Plus, these two little survivers, who clung to eachother till what was nearly their end, would have been separated no question. They need eachother, they aren’t just brothers, more than half an hour without eachother and they start to really stress out, they claw at doors, cry, carry on and can’t calm themselves down.
I dont think anyone who surrenders a pet realises how bad separation anxiety can be. They love us just like a child loves a parent, or even as a parent loves a child!
Sorry for my rant, my boys are so special to me I get so emotional thinking about when and how I got them!
Post # 51
My Darling Husband works at a shelter (it’s not no-kill, but animals don’t have expiration dates either – they euthanize those that are incurably ill or violent and unable to be rehabilitated).
They do euthanize many of the dogs who are surrendered, but only because many of the surrendered dogs they deal with are those who were declared “dangerous dogs” by the court and the owners have decided they’d rather surrender the dog and have it put down than deal with the expense and restrictions of owning a dog deemed a “dangerous dog.” They are not legally allowed to adopt out those ruled dangerous (it’s not an arbitrary ruling, btw).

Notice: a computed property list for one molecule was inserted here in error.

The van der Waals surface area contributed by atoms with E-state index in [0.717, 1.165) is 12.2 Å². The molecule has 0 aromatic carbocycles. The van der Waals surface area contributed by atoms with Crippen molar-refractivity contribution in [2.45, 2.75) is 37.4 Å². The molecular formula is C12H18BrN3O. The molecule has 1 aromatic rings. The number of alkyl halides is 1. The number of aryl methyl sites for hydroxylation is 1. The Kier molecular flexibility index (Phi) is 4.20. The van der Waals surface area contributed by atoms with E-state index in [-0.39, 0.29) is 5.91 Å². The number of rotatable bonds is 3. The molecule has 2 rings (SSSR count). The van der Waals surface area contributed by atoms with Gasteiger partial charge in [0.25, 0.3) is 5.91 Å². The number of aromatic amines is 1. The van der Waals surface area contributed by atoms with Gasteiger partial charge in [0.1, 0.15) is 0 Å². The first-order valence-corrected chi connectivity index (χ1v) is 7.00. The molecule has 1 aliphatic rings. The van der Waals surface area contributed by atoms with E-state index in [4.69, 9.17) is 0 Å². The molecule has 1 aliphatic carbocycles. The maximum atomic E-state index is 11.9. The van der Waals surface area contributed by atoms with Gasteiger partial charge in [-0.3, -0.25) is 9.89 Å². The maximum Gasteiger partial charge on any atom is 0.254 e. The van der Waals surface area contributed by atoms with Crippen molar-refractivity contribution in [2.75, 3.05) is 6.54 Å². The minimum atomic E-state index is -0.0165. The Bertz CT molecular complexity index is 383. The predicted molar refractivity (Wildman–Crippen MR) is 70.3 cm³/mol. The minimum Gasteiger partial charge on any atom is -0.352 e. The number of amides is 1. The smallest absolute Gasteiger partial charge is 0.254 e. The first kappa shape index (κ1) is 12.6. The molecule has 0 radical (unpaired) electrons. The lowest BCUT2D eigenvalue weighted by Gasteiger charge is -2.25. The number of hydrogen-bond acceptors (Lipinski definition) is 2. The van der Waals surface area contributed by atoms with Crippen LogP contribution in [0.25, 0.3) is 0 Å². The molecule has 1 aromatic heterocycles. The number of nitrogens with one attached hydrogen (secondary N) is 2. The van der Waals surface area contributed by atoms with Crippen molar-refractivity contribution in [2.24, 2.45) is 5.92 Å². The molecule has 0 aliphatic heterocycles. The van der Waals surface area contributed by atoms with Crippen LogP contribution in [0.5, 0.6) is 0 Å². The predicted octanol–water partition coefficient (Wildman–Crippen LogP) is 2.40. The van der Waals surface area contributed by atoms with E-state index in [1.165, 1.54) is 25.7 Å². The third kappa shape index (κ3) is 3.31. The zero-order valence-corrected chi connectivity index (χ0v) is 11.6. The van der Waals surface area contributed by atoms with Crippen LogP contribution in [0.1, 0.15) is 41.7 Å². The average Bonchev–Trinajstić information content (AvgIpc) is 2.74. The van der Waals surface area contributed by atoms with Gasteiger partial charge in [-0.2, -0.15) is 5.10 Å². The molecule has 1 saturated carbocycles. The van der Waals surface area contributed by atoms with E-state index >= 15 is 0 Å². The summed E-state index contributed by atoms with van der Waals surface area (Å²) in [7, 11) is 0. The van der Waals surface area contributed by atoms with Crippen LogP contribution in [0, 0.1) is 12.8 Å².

Also, not all shelters use gas chambers. Any animals put down at this shelter are given an injection in a process very similar to the way a vet puts down an animal, and unless it needs to be sent to the health department for a rabies check, the animal is cremated (never given to science or pet food or any other bizarre use).
Post # 52
And this is why we are adopting our second dog. F***ing sad.
Makes me wonder how good of parents people who abandon their dogs are… (No offense, but it really does make me wonder)
Grow a heart world 🙁
Post # 53
Post # 54
@j_jaye: I am curious as to the location of your shelter? Here in the US it’s pretty hard to guarantee that an animal stays the shelter it was surrendered to – just because the animal is originally surrendered to a No-Kill shelter doesn’t mean that it gets to stay at that facility until it either is adopted / fostered – chances are that it will be transferred to a different shelter that may have different policies.